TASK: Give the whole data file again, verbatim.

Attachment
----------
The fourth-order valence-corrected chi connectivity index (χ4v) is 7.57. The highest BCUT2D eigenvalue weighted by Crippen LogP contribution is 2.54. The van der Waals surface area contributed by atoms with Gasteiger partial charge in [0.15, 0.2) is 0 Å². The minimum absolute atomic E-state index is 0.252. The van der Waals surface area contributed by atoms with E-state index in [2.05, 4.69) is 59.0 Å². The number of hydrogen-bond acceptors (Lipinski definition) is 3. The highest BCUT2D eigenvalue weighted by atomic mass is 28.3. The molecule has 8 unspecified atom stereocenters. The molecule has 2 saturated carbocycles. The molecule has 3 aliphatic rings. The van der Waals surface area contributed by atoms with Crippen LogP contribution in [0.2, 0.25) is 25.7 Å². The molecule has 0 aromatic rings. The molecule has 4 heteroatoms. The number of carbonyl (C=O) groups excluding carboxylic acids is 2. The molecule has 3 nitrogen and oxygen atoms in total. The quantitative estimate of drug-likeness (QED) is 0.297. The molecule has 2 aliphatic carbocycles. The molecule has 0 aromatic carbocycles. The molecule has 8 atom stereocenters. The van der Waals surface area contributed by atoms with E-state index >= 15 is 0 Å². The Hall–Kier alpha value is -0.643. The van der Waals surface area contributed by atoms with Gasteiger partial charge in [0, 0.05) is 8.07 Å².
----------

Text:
The fourth-order valence-corrected chi connectivity index (χ4v) is 7.57. The highest BCUT2D eigenvalue weighted by Crippen LogP contribution is 2.54. The van der Waals surface area contributed by atoms with Gasteiger partial charge in [0.15, 0.2) is 0 Å². The minimum absolute atomic E-state index is 0.252. The van der Waals surface area contributed by atoms with E-state index in [2.05, 4.69) is 59.0 Å². The number of hydrogen-bond acceptors (Lipinski definition) is 3. The highest BCUT2D eigenvalue weighted by atomic mass is 28.3. The molecule has 8 unspecified atom stereocenters. The molecule has 2 saturated carbocycles. The molecule has 3 aliphatic rings. The van der Waals surface area contributed by atoms with Crippen LogP contribution in [0.2, 0.25) is 25.7 Å². The molecule has 0 aromatic rings. The molecule has 4 heteroatoms. The number of carbonyl (C=O) groups excluding carboxylic acids is 2. The molecule has 3 nitrogen and oxygen atoms in total. The quantitative estimate of drug-likeness (QED) is 0.297. The molecule has 2 aliphatic carbocycles. The molecule has 0 aromatic carbocycles. The molecule has 8 atom stereocenters. The van der Waals surface area contributed by atoms with E-state index >= 15 is 0 Å². The Hall–Kier alpha value is -0.643. The van der Waals surface area contributed by atoms with Gasteiger partial charge in [0, 0.05) is 8.07 Å².